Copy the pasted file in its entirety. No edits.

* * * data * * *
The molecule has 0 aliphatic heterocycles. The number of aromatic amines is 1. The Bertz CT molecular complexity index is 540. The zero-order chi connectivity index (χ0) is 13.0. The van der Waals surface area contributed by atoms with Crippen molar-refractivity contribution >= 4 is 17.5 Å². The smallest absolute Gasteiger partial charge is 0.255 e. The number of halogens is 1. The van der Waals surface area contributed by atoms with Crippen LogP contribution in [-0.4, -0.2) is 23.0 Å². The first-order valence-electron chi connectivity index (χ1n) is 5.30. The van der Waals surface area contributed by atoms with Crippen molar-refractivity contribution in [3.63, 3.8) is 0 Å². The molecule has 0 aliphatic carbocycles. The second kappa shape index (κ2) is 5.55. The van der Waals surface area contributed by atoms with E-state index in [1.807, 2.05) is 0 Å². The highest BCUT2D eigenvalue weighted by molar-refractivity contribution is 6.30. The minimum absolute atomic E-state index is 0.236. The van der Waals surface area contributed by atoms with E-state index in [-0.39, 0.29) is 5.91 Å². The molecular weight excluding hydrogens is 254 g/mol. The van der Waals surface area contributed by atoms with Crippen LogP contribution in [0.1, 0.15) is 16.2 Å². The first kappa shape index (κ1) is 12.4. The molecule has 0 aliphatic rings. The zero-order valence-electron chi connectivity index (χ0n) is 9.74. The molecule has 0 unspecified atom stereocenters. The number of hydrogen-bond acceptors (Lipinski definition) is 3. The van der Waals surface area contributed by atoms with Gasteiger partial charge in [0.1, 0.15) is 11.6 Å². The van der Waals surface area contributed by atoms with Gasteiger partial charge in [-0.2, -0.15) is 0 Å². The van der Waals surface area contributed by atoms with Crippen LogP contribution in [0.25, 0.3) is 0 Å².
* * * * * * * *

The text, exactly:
The molecule has 0 aliphatic heterocycles. The number of aromatic amines is 1. The Bertz CT molecular complexity index is 540. The zero-order chi connectivity index (χ0) is 13.0. The van der Waals surface area contributed by atoms with Crippen molar-refractivity contribution >= 4 is 17.5 Å². The smallest absolute Gasteiger partial charge is 0.255 e. The number of halogens is 1. The van der Waals surface area contributed by atoms with Crippen LogP contribution in [-0.4, -0.2) is 23.0 Å². The first-order valence-electron chi connectivity index (χ1n) is 5.30. The van der Waals surface area contributed by atoms with Crippen molar-refractivity contribution in [3.63, 3.8) is 0 Å². The molecule has 0 aliphatic carbocycles. The second kappa shape index (κ2) is 5.55. The van der Waals surface area contributed by atoms with E-state index in [1.807, 2.05) is 0 Å². The highest BCUT2D eigenvalue weighted by molar-refractivity contribution is 6.30. The minimum absolute atomic E-state index is 0.236. The van der Waals surface area contributed by atoms with E-state index in [-0.39, 0.29) is 5.91 Å². The molecular weight excluding hydrogens is 254 g/mol. The van der Waals surface area contributed by atoms with Crippen LogP contribution in [0.1, 0.15) is 16.2 Å². The first kappa shape index (κ1) is 12.4. The molecule has 0 aliphatic rings. The zero-order valence-electron chi connectivity index (χ0n) is 9.74. The molecule has 0 unspecified atom stereocenters. The number of hydrogen-bond acceptors (Lipinski definition) is 3. The van der Waals surface area contributed by atoms with Gasteiger partial charge in [0.1, 0.15) is 11.6 Å². The van der Waals surface area contributed by atoms with Gasteiger partial charge in [-0.2, -0.15) is 0 Å². The van der Waals surface area contributed by atoms with Crippen LogP contribution in [0.25, 0.3) is 0 Å².